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May 1961

Extensor Responses in Central Paresis of Lower Extremity

Arch Neurol. 1961;4(5):555-558. doi:10.1001/archneur.1961.00450110085008

The problem as to the degree of correspondence between the intensity of the Babinski sign and the severity of central paresis of the leg was recently raised by one of us (Szapiro6), with citation of certain facts suggesting a divergence between the two. He emphasized, however, that despite this observed divergence, the degree of paresis and the intensity of the Babinski sign were essentially in agreement. He also proposed5 a new technique for the evocation of the Babinski reaction, consisting of a combination of a proprioceptive with the usual exteroceptive stimulus to the sole, viz., firm passive plantar flexion of the second to the fifth toes (proprioceptive) during the cutaneous stimulation of the sole (exteroceptive) (Fig. 1). Electromyographic examination3 revealed an increase in the number and amplitude of the potentials in the extensor hallucis longus. Further, this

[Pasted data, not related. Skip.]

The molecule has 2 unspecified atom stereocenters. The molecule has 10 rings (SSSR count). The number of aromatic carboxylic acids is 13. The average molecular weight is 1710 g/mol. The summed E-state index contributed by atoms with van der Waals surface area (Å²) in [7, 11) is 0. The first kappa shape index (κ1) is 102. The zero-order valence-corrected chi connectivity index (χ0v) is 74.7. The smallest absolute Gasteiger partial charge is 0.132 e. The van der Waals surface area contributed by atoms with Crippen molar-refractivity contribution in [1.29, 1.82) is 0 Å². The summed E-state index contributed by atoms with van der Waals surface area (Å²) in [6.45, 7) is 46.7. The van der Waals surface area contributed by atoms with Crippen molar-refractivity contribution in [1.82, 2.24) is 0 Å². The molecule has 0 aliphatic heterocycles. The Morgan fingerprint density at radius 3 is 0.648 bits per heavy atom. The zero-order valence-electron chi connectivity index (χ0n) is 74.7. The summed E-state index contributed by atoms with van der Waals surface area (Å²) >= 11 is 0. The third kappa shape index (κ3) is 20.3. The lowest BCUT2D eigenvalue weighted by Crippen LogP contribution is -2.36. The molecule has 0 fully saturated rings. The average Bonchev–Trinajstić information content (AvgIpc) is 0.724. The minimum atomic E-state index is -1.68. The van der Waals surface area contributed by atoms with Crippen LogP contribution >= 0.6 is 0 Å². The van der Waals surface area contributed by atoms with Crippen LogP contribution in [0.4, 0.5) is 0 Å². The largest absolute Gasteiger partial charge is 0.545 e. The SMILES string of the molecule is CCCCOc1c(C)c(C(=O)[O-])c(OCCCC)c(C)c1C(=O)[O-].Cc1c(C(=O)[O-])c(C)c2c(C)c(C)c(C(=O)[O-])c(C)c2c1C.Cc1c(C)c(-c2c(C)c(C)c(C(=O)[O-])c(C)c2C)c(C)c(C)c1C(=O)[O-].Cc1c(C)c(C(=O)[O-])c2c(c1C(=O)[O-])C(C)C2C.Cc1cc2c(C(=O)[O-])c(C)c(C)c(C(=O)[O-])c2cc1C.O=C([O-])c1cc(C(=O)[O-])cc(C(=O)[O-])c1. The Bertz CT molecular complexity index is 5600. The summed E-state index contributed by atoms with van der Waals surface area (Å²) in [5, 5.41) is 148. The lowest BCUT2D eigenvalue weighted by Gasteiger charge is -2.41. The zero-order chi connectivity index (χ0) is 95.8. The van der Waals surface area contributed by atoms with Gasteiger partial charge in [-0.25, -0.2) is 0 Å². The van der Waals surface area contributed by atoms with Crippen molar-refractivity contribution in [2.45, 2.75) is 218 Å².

Method used for eliciting the plantar response. combined method served

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